A member of the St Andrew’s First Aid East Kilbride company is sprearheading a national campaign to save the charity.
Volunteer Liz Seymour who joined the East Kilbride Company 18 years ago, is fronting the campaign and asking generous Scots to support the charity to ensure it can continue to save lives for the future.
Liz, 55, lost her eldest son, Mark, when he was just 34-years-old.
A fit young man who enjoyed an active life, Mark came home and went to bed after playing five-a-side football with his brother - and never woke up.
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Despite Liz’s efforts using CPR, she was unable to revive him. The cause of death was believed to be a massive cardiac arrest.
On her very first outing back with St Andrew’s First Aid after losing her son, Liz was attending a football match, when a spectator took unwell and suffered a cardiac arrest.
Despite recent events still being very raw, Liz’s training immediately kicked in and she commenced CPR until the ambulance team arrived. Her fast reactions and skills saved the man’s life.
She’s now urging people to do what they can to help make sure the charity can continue leading Scotland’s vital first aid efforts.
Liz said: “St Andrew’s First Aid has literally been a lifeline for me. After the loss of my son, they were like a second family and gave me the love, support and kindness I needed.
“Although it was really hard, it was almost cathartic to be involved in saving someone’s life during my first event back.
“My ability to not freeze is testament to the top class training I received.
“St Andrew’s First Aid is a vital part of our history and it’s so important for us to make sure it is a part of our future too – for us and for those generations to come.
“We all have the potential to be a life saver, so I’m asking the people of Scotland to support this campaign - and a charity that needs us to give something back.”
St Andrew’s First Aid has survived two world wars and been on the front line of many critical incidents during its history.
From the Ibrox disaster in 1971in which 66 people were killed, to the Rangers bus crash and the tragic Glasgow bin lorry crash of just a few years ago, its volunteers have been the first ones on the scene, tending to casualties and saving lives up and down the country - at football matches, music events, community gatherings and even when they simply happened to have been passing.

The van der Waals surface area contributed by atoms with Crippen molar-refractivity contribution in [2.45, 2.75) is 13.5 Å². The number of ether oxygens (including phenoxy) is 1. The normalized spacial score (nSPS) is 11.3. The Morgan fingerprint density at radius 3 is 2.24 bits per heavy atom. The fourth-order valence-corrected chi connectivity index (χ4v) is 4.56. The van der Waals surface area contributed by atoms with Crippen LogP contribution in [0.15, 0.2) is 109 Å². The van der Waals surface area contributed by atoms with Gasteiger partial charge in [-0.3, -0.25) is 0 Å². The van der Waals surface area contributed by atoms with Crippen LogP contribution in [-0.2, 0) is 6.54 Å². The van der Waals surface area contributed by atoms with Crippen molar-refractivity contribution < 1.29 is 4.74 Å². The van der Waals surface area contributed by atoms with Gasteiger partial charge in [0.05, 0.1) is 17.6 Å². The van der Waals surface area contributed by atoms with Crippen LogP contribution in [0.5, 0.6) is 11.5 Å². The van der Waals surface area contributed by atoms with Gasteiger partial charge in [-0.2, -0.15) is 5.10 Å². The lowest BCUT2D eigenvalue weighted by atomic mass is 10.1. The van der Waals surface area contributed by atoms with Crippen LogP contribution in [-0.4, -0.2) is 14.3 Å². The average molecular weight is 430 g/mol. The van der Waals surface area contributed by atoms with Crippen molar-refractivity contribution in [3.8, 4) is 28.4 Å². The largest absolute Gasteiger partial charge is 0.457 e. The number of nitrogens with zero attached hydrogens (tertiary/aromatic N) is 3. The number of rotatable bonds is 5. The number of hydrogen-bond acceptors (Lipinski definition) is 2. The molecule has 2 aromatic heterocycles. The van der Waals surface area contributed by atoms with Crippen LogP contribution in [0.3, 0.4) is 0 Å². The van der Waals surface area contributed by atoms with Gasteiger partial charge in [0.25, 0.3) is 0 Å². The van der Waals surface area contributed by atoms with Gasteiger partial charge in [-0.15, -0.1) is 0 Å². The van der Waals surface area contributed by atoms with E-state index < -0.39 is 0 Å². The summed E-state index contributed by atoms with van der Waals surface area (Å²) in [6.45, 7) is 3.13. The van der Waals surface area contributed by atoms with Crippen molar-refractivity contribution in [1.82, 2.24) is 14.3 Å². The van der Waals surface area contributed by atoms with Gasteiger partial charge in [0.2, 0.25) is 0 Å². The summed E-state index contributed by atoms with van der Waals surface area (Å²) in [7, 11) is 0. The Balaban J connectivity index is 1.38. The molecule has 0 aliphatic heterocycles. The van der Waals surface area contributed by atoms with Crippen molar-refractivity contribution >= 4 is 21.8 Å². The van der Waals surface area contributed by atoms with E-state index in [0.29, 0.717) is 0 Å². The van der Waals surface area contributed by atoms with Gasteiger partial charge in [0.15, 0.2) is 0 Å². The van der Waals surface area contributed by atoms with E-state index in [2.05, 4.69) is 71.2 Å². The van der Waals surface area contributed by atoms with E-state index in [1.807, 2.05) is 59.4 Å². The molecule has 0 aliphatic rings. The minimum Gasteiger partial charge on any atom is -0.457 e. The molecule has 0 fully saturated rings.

Since its establishment in 1882, St Andrew’s First Aid has sought to ensure that nobody dies because they needed first aid and didn’t get it – a mantra by which the charity continues to operate.
Stuart Callison, chief executive of St Andrew’s First Aid, said: “The pandemic has delivered us a brutal blow. Without any events taking place or training courses to deliver, our income literally dried up overnight.
“As Scotland’s only dedicated first aid charity, we have a unique history that has woven us into the very fabric of the country.
“Without our volunteers on site, there could be no football matches, music concerts or community gatherings and our favourite food and drink festivals would be drastically restricted in size. Whilst our presence at events is a definite source of comfort, many will not appreciate that it is also essential.
“As the Scottish government does what is necessary to stop the spread of the virus, we are working hard to find a viable way forward, one which will enable us to continue saving lives for the future. I hope that the people of Scotland will get behind us and our incredible volunteers, so that we can still be around in another 140 years.”
The campaign is being supported by radio and tv commercials featuring Liz, which will launch later this month.
To donate, text SAFA to 70660 to donate £10 or head online to https://www.firstaid.org.uk/donate